As a result of EEC-Turkey relations, which were moved in the 1990s, they received commitments between the parties to complete the Customs Union process by 1995. Following the Copenhagen and Maastricht agreements in Europe, there have been changes in the union's working methods, expansion characteristics, new laws, policies and steps have been taken towards political unity beyond economic union. In 1993, the decision taken by the partnership council with Turkey adopted the principle of establishing a customs union. In 1995, at the 36th Term Partnership Council meeting in Brussels, 1/95 The Council of Security Resolution was approved and decided to enter into force on 1 January 1996 (Yılmaz, 2008: 118). With this decision, the final phase of the Ankara Treaty has been reached.

The Association Council Decision (ACD) included the provisions expressed in the Ankara Treaty as well as other provisions. The Ankara Treaty stipulated that in addition to the abolition of all kinds of restrictions and taxes that would have prevented trade between the parties in advance, the parties would apply joint tariffs against third countries. However, ACD were reached to make the legislation in Turkey in accordance with EEC provisions of the legislation in Turkey, such as industrial and intellectual rights, competition law, right of ownership in addition to the provisions of the Ankara Treaty in 1995 (Department of European Union, 2019).

The Customs Union agreement which excludes agricultural and services policies from the scope of the agreement, has been agreed on the trade of industrial goods. With the Customs Union agreement entered into force in 1996, barriers, quotas and taxes were abolished and prevented from re-establishing industrial products.

The Customs Union process began for Turkey in 1996 but in some of the products imposed higher tariffs than the amount of common tariffs in commercial activity with third countries until the end of 2000. In 2001, the common tariff system was applied to all products without exception in trade with third countries. In addition, Turkey has ensured that this system is settled in foreign trade by complying with the Generalized Preferences System which includes the concessional tariff system that the EU is implementing against developing and underdeveloped countries (Doğan and Kaya, 2011: 2).

In the history of relations with the EU, the Customs Union process for Turkey is a turning point. Turkey which is believed to have been a member of the Customs Union, has continued the process of customs union despite many economic and political obstacles for years and expressed its main goal by applying for full membership in 1987. After that, a large speed was gained in the process of the Customs Union, after the trade regulations and policies reached the customs union agreement with ACD in 1995 (Doğan, 2004: 3).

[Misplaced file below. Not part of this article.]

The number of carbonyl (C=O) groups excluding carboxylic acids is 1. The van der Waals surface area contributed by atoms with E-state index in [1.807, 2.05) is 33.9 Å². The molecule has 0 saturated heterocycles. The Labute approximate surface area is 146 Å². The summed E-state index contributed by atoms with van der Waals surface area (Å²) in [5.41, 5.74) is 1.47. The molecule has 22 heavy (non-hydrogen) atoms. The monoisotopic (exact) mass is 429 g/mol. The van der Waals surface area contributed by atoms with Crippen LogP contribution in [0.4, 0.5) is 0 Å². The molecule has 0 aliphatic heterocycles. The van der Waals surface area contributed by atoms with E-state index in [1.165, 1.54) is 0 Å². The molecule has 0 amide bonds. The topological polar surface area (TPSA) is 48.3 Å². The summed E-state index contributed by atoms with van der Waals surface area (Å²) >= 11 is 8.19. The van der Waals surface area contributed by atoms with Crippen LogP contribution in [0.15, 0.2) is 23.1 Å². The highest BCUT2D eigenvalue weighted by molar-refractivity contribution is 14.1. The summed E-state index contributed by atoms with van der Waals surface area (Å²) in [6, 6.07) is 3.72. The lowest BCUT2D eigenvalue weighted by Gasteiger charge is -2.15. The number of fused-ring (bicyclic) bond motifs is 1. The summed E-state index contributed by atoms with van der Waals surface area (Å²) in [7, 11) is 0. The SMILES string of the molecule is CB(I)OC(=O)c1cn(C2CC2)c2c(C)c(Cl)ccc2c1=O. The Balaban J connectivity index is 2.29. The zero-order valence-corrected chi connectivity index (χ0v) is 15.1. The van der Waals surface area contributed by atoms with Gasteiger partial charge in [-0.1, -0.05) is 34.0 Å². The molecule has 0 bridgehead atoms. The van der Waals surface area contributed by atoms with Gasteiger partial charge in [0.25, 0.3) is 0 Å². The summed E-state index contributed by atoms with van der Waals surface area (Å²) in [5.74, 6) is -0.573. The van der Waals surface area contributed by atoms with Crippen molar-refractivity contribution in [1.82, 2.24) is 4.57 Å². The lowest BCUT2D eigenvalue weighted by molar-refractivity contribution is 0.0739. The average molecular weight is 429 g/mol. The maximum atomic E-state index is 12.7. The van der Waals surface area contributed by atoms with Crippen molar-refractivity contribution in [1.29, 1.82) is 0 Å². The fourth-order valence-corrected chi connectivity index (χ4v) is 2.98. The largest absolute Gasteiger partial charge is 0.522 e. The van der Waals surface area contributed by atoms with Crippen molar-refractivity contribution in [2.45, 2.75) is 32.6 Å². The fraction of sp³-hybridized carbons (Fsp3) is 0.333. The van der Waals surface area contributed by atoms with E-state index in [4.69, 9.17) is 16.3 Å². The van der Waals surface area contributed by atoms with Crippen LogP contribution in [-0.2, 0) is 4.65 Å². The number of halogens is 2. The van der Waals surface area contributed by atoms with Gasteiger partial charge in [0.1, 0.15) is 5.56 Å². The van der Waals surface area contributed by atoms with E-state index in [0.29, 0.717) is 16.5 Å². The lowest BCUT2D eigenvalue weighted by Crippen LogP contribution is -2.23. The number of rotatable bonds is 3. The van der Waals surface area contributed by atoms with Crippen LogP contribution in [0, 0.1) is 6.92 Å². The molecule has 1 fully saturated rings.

3. Turkey and EU Trade After Customs Union Agreement

The European Union which is the most important economic and political organization in the world, consists of 28 member states. The world's overall population is roughly 7% but the EU is one of the largest economies and trade actors in the world. Besides, the large and very diverse market structure, the advanced infrastructure facilities it owns, the health measures implemented in the same way in all member states, technical standards, the current large market and the trade it will reach in the future with its potential, the EU is a very important market in terms of Turkey's trade relations.

The EU remains one of the largest economies in the world with consumer capacity of up to 510 million and revenue of $33,715 per capita. The EU's Gross Domestic Product (GDP) figures are reaching $17.3 trillion and it takes a share of the world economy by about 21%. It is located behind the United States, which has a $19.4 trillion GDP and ahead of China which has a $12.2 trillion GDP. (Ministry of Commerce, 2019).

When considered as a single block, the EU ranks are second in the world's export and import ranking with a share of 15.2% in world overall goods exports and 14.7% in the world's overall imports. In the field of trade related to the service sector, the EU has the title of being the world's largest exporter and importer with trade surplus of $209 billion. (Ministry of Commerce, 2019).

With a highly diversified and deep market structure, the EU imports investment-oriented goods, chemical products and various consumer goods as well as main products such as energy, raw materials and agricultural products offer many opportunities to the Turkish exporters. The EU which has an import volume of up to $2.1 trillion, increases the volume of imports in many sectors every day. The sectors mentioned with the large import capacity are also offering the Turkish exporter the opportunity to reach a large market.

With a direct international investment of $303 billion in its region in 2017, the EU is the most directly internationally invested unit in the world. With a wide consumer base with transparent and open market structure, less trade and more understandable regulatory structure, the EU has a high capacity for passenger and freight transportation on the same hand with very few transport and transport infrastructures facilities and services in a safe environment and with the least problems (Ministry of Commerce, 2019).

With involvement in the Customs Union on January 1 1996, the volume of trade reached a great level between Turkey and the EU reached a level of $165 billion in 2018 and the EU remained Turkey's most important trading partner. Turkey, with 4% of the EU's taken his share of the total exports in this area ranks 5th. (Ministry of Commerce, 2019). With the Customs Union agreement, a serious competition has begun between Small and Medium Sized Enterprises (SME) operating in Turkey. This competition is the most important reason for the increase in exports to Europe. (Giray, 2009:119).